Weekend News & Commentary — February 10-11, 2018
Jon Steingart at Bloomberg Law details how the GrubHub litigation could find new legs at the trial court level. Magistrate Judge Jacqueline Scott Corley of the U.S. District Court for the Northern District of California held on Feb. 8 that former GrubHub delivery driver Raef Lawson was not an employee as Lawson had contended. Judge Coreley used the “Borello” test for worker classification used by the California Supreme Court – but the state’s highest court is currently considering adopting a different test for worker classification in another case. Lawson’s lawyer, Shannon Liss-Riordan “said she was surprised Corley decided the GrubHub case before knowing whether the supreme court would change the classification test,” and would be appealing the decision.
Speaking of the gig economy, an op-ed at Wired argues that in the UK the “gig economy is being fuelled by exploitation, not innovation.” Don Lane was a delivery driver for DPD when he died in January after missing doctors appointments and collapsing as a result of complications with diabetes. Lane “reportedly missed appointments because he felt under pressure to complete his rounds for DPD and faced £150 penalties for every day he failed to find cover. He was fined for attending one appointment and subsequently missed three others.”
Also in gig news, Waymo accepted a settlement from Uber in its self-driving tech trade secret lawsuit against the company. Along with giving Waymo a 0.34% stake in equity (valued at approximately $245 million) Uber “has committed to a legally binding agreement that they will not use Waymo hardware or software intellectual property in their own self-driving car technology.” The end of Waymo v. Uber marks a new era for self-driving cars.
Tesla is facing accusations that workers building its Model 3, Model S, and Model X cars at its factory in Freemont, California are being painfully and permanently injured. “15 people who worked in Tesla’s factory within the last five years describe it as a backbreaking job that placed workers under tremendous pressure to produce — a result of the company’s ambitious production targets — that they say led, in some cases, to lifelong injuries.” The Freemont factory is the only nonunion US-owned automotive plant in the country. A prolabor organization, Worksafe, analyzed occupational safety data and found that in 2015, Tesla’s rate of serious injury was more than double the national average. But Tesla and CEO Elon Musk are reimagining the car factory; Musk, calls it “the machine that builds the machine.”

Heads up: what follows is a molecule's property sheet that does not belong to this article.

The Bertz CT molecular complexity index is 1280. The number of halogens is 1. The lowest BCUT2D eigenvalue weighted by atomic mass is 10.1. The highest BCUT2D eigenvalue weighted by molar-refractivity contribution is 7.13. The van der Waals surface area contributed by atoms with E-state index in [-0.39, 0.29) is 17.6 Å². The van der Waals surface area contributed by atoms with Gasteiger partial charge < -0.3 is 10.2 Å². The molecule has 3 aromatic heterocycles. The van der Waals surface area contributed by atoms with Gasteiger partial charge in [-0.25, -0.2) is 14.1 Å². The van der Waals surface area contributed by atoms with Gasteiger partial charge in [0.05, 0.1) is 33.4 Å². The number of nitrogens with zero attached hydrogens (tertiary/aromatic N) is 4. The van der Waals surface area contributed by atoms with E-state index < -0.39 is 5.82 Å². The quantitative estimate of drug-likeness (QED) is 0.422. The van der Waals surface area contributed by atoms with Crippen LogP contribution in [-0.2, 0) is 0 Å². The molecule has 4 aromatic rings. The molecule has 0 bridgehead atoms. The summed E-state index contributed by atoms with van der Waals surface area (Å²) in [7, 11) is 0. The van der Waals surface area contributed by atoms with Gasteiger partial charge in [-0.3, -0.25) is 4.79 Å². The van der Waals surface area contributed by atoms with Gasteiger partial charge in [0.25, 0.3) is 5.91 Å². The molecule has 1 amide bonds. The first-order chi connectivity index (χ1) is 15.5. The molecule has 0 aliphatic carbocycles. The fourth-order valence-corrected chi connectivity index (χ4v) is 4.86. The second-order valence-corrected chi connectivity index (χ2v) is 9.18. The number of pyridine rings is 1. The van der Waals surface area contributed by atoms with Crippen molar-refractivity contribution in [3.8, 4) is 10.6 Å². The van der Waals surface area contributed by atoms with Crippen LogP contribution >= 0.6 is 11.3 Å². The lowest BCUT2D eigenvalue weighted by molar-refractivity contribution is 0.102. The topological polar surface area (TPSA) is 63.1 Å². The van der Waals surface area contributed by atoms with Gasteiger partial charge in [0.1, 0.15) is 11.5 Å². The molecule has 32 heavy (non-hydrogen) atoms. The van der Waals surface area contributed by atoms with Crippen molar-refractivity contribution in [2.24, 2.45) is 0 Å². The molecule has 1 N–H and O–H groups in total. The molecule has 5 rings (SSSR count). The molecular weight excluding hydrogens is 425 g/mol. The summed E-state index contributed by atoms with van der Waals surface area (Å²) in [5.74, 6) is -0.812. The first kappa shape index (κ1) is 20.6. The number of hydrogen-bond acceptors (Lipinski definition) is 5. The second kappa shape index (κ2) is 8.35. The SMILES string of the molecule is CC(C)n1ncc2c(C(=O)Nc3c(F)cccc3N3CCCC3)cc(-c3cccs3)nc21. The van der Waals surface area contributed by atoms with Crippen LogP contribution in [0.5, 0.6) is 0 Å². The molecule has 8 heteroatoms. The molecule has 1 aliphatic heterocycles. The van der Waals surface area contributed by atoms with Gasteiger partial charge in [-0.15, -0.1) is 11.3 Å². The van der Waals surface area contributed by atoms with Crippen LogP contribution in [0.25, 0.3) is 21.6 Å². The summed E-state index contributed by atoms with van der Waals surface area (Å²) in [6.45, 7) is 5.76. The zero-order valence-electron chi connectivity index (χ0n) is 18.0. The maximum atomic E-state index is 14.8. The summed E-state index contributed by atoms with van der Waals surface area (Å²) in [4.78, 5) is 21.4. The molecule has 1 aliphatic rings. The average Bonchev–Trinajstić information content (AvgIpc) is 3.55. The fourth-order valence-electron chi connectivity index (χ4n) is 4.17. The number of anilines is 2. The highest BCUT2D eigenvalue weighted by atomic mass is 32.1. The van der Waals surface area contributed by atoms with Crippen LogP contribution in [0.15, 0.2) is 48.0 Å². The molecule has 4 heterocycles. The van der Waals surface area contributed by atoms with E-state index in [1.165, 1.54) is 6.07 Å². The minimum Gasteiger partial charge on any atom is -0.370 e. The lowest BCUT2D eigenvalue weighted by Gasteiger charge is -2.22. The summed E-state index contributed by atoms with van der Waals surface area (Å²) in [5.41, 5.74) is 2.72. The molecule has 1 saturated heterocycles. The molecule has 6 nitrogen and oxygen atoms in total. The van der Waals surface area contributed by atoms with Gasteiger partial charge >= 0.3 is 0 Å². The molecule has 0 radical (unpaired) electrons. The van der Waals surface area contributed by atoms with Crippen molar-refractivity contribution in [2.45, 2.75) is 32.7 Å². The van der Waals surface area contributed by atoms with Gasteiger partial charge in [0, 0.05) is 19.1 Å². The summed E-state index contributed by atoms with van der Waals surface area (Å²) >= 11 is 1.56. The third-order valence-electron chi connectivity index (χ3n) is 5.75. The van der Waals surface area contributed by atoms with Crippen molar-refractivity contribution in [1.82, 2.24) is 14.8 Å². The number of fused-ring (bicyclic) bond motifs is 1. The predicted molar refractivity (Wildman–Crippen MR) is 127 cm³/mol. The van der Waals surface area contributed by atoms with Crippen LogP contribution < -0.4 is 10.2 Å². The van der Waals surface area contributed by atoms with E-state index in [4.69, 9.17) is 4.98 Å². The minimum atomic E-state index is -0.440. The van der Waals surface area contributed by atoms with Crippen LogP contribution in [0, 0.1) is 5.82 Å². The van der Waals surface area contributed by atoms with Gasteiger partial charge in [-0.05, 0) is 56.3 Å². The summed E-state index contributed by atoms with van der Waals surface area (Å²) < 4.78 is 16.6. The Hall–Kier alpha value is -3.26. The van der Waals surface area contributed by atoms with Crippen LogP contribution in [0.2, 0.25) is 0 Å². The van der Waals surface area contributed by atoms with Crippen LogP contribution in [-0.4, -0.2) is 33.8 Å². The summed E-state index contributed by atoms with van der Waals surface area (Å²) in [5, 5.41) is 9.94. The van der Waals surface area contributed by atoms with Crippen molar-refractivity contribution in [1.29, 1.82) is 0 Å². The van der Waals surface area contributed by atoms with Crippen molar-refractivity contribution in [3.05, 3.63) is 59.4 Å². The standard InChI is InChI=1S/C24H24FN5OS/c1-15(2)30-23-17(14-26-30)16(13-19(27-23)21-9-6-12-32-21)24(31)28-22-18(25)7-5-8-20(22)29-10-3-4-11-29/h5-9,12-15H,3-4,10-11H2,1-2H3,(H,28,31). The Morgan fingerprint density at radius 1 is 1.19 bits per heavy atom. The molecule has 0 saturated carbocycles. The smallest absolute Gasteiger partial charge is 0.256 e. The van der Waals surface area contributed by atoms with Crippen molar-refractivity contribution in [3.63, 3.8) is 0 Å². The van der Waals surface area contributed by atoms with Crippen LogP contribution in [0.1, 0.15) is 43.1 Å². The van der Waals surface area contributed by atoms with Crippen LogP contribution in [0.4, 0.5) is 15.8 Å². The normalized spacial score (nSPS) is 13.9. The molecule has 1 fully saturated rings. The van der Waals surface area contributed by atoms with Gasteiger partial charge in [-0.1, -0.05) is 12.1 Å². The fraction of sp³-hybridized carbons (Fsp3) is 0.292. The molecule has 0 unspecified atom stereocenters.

In Germany, IG Metall, Europe’s largest industrial union, has won the right for workers “to reduce their working week to just 28 hours for a temporary period of up to two years. Employers will not be able to block individual workers from taking up the offer.” “The agreement came after IG Metall called three 24-hour strikes and workers downed tools at companies including Daimler, Siemens and Airbus. But economists say it is also a sign that factors such as work-life balance could be as important as pay in future negotiations. IG Metall reportedly turned down a 6.8 per cent pay increase in favour of the reduced working week.”
The U.S. Olympic women’s hockey team knows the power of sticking together, and not just on the ice. “The Olympic tournament comes less than a year after the U.S. women put their playing careers and their gold medal dreams on the line in a labor dispute with USA Hockey.” After threatening to boycott the 2017 World Championships, the team and USA Hockey reached a landmark deal for increased financial support and insurance.
“It was huge,” captain Meghan Duggan said of the labor dispute. “The unity and the strength and the energy you gain in a locker room from going through something like that. It was difficult and we really had to rely on each other and trust each other and communicate with each other, and I think it really bonded us.
“If I do not stop to help the sanitation workers, what will happen to them?” Carl A. Zimring argues that we should revisit Rev. Dr. Martin Luther King Jr.’s call to action from his “Mountaintop” speech in support of striking sanitation workers in 1968. The hazards facing sanitation workers today may be no less vicious than they were then. ” A ProPublica report from January revealed that in New York City, “conditions are especially difficult for employees of the private waste haulers who collect trash from the city’s businesses each night…those who work for private companies are paid as little as $80 a shift, with no overtime or health or retirement benefits … This means it’s common for the nonunion employees of private companies — 60 percent of whom are members of racial minority groups — to earn less than $35,000 annually.”